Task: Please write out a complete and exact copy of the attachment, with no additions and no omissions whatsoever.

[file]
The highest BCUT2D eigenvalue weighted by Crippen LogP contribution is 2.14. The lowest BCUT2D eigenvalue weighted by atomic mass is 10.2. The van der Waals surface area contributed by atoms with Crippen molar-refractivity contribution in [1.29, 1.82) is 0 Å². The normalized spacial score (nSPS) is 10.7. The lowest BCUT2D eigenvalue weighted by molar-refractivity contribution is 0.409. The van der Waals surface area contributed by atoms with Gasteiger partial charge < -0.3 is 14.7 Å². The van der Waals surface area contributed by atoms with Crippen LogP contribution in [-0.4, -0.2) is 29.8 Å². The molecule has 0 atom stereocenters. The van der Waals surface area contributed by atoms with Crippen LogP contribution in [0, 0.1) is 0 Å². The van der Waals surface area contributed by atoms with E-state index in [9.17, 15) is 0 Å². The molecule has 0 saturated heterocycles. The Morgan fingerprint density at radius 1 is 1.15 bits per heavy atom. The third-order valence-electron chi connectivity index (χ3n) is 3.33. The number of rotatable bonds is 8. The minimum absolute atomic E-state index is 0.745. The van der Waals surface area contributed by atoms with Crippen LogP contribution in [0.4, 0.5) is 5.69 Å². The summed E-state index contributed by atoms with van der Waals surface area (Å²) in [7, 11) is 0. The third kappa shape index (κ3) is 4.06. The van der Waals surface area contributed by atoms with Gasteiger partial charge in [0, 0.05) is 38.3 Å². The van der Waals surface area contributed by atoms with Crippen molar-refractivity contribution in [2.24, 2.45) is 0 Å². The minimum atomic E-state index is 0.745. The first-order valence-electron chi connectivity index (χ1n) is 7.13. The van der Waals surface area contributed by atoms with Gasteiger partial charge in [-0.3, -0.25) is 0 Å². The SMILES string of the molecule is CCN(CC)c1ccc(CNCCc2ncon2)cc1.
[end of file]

The highest BCUT2D eigenvalue weighted by Crippen LogP contribution is 2.14. The lowest BCUT2D eigenvalue weighted by atomic mass is 10.2. The van der Waals surface area contributed by atoms with Crippen molar-refractivity contribution in [1.29, 1.82) is 0 Å². The normalized spacial score (nSPS) is 10.7. The lowest BCUT2D eigenvalue weighted by molar-refractivity contribution is 0.409. The van der Waals surface area contributed by atoms with Gasteiger partial charge < -0.3 is 14.7 Å². The van der Waals surface area contributed by atoms with Crippen LogP contribution in [-0.4, -0.2) is 29.8 Å². The molecule has 0 atom stereocenters. The van der Waals surface area contributed by atoms with Crippen LogP contribution in [0, 0.1) is 0 Å². The van der Waals surface area contributed by atoms with E-state index in [9.17, 15) is 0 Å². The molecule has 0 saturated heterocycles. The Morgan fingerprint density at radius 1 is 1.15 bits per heavy atom. The third-order valence-electron chi connectivity index (χ3n) is 3.33. The number of rotatable bonds is 8. The minimum absolute atomic E-state index is 0.745. The van der Waals surface area contributed by atoms with Crippen LogP contribution in [0.4, 0.5) is 5.69 Å². The summed E-state index contributed by atoms with van der Waals surface area (Å²) in [7, 11) is 0. The third kappa shape index (κ3) is 4.06. The van der Waals surface area contributed by atoms with Gasteiger partial charge in [0, 0.05) is 38.3 Å². The van der Waals surface area contributed by atoms with Crippen molar-refractivity contribution in [2.24, 2.45) is 0 Å². The minimum atomic E-state index is 0.745. The first-order valence-electron chi connectivity index (χ1n) is 7.13. The van der Waals surface area contributed by atoms with Gasteiger partial charge in [-0.3, -0.25) is 0 Å². The SMILES string of the molecule is CCN(CC)c1ccc(CNCCc2ncon2)cc1.